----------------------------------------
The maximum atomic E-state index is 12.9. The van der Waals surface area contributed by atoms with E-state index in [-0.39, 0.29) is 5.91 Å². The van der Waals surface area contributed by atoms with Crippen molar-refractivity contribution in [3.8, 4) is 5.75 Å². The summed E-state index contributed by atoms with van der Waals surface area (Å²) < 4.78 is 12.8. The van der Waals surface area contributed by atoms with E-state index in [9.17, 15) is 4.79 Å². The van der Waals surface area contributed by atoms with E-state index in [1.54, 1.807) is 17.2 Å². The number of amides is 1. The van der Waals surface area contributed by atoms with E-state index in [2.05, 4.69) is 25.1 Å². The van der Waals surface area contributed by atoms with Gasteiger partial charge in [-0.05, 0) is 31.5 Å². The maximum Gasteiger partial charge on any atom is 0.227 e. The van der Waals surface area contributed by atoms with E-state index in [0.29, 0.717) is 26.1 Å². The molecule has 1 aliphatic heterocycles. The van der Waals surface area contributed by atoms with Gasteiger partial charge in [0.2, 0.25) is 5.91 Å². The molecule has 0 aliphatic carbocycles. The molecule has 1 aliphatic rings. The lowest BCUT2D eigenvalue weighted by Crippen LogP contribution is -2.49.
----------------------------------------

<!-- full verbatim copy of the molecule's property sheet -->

The maximum atomic E-state index is 12.9. The van der Waals surface area contributed by atoms with E-state index in [-0.39, 0.29) is 5.91 Å². The van der Waals surface area contributed by atoms with Crippen molar-refractivity contribution in [3.8, 4) is 5.75 Å². The summed E-state index contributed by atoms with van der Waals surface area (Å²) < 4.78 is 12.8. The van der Waals surface area contributed by atoms with E-state index in [9.17, 15) is 4.79 Å². The van der Waals surface area contributed by atoms with E-state index in [1.54, 1.807) is 17.2 Å². The number of amides is 1. The van der Waals surface area contributed by atoms with E-state index in [2.05, 4.69) is 25.1 Å². The van der Waals surface area contributed by atoms with Gasteiger partial charge in [-0.05, 0) is 31.5 Å². The maximum Gasteiger partial charge on any atom is 0.227 e. The van der Waals surface area contributed by atoms with E-state index in [0.29, 0.717) is 26.1 Å². The molecule has 1 aliphatic heterocycles. The van der Waals surface area contributed by atoms with Gasteiger partial charge in [0.2, 0.25) is 5.91 Å². The molecule has 0 aliphatic carbocycles. The molecule has 1 aliphatic rings. The lowest BCUT2D eigenvalue weighted by Crippen LogP contribution is -2.49.